Pioneering scalp cooling treatment, which stops hair loss during chemotherapy, could be offered for free to youth cancer patients. This forms part of a new campaign launched by the Laura Crane Youth Cancer Trust (LCYCT) and treatment provider Paxman.

The two organisations, based in Huddersfield, have together launched a new Teenage Young Adult (TYA) which allows the UK’s 28 specialist cancer units access to scalp cooling treatment.

Cancer is the most common cause of non-accidental death in teenagers and young adults in the UK. Every single day in the UK, 7 young people aged between 13 and 24 will be told that they have cancer.

Despite 98 per cent of UK adult cancer units already having scalp cooling machines, young people aged between 13 and 24 currently cannot use the ground-breaking treatment. Youth patients are treated on separate TYA units and, currently, it is not beneficial for the units to purchase their own permanent system because not all young people receiving chemotherapy will be applicable to use the treatment. Eligibility for scalp treatment often depends on the type of cancer a patient has – only those being treated for solid tumour cancers such as breast, cervical or testicular cancer can use it.

Sadly, this means there is a group of young adults at each of the TYA sites each month that are not able to scalp cooling treatment. They have no choice but to lose their hair during chemotherapy treatment – a reality that both The Laura Crane Youth Cancer Trust and Paxman desperately want to change.

Going forward, whenever a teenager or young adult is eligible for scalp cooling, Paxman will provide a concierge service direct to their TYA unit. This service will be provided completely free of charge with no financial nor administrative burden to either the patient or the NHS.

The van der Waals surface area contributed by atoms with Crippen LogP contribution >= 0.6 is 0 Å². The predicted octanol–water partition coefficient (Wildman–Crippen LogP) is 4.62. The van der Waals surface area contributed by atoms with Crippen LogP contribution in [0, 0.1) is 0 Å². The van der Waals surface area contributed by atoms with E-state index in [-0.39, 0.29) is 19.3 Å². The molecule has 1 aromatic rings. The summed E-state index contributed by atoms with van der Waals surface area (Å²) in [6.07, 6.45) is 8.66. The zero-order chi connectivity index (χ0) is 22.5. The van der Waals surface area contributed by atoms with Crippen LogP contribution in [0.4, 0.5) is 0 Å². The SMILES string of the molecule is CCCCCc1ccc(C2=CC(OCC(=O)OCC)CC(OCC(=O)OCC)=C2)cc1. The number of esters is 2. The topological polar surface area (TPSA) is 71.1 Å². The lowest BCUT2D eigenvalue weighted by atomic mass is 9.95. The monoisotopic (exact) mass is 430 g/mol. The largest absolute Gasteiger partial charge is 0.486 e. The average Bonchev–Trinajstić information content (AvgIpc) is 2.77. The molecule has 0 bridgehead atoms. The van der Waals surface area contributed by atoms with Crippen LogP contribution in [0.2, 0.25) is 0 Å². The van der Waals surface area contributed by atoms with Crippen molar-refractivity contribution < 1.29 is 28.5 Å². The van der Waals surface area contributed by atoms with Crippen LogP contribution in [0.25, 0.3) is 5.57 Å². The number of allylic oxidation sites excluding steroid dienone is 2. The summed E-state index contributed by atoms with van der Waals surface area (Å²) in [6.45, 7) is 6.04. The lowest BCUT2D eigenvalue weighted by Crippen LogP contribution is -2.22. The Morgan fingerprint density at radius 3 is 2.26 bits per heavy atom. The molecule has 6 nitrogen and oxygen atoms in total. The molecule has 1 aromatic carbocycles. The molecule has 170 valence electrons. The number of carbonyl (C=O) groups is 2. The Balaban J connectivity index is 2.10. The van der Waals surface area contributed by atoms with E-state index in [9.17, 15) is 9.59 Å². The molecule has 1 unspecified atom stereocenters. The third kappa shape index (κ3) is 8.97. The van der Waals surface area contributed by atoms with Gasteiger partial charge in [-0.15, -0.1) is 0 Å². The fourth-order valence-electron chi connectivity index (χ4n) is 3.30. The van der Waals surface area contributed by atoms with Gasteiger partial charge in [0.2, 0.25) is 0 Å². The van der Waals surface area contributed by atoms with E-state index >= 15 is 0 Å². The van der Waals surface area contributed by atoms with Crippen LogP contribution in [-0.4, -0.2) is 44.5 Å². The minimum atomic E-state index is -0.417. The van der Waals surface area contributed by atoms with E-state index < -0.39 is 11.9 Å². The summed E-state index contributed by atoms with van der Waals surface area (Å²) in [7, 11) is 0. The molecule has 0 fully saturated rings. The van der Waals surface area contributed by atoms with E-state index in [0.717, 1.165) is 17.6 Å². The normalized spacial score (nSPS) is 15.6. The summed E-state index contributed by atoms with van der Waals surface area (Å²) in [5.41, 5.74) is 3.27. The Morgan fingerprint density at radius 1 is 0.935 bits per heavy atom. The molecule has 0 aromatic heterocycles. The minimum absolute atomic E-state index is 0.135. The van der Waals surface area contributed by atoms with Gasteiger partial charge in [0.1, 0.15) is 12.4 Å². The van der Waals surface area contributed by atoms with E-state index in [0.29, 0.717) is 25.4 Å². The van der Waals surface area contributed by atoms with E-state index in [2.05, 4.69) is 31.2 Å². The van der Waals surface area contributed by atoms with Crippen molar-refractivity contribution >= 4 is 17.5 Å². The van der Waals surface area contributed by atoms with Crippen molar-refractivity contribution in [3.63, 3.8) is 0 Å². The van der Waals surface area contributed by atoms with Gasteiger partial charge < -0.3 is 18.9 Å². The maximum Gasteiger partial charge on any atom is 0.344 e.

Clinical staff will be given comprehensive training, so they know exactly how to use the Paxman Scalp Cooling System, including cap fitting and efficacy to help get the best possible results. A selection of caps will be provided to act as a sizing kit to measure what size cap each patient needs.

Helen Mervill from The Laura Crane Youth Cancer Trust said: “Young people tell us regularly how devastating it is for them to lose their hair during chemo as it is an external sign to their friends, family and the outside world that they are ill.”

The Paxman Scalp Cooling System (also known as the ‘cold cap’) alleviates the damage caused to the hair follicle by chemotherapy. It works by reducing the temperature of the scalp by a few degrees immediately before, during and after the administration of chemotherapy.

Made from lightweight silicone, the scalp cooling cap is soft and flexible – providing a snug, yet comfortable fit during treatment, moulding to all head shapes and sizes. Liquid coolant passes through the cap, extracting heat from the young person’s scalp, ensuring it remains at an even, constant temperature to minimise hair loss.  

Claire Paxman, Director of Strategic Initiatives for Paxman first developed the technology when her mother, Sue Paxman, experienced first-hand the trauma of chemotherapy-induced hair loss. “As a family we want to do everything possible to ensure everyone – whatever age they are – has access to scalp cooling and this scheme. It is amazing to be able to work with Laura Crane on this project and make scalp cooling a reality for young people in the UK. It’s our way of giving something back to the community.”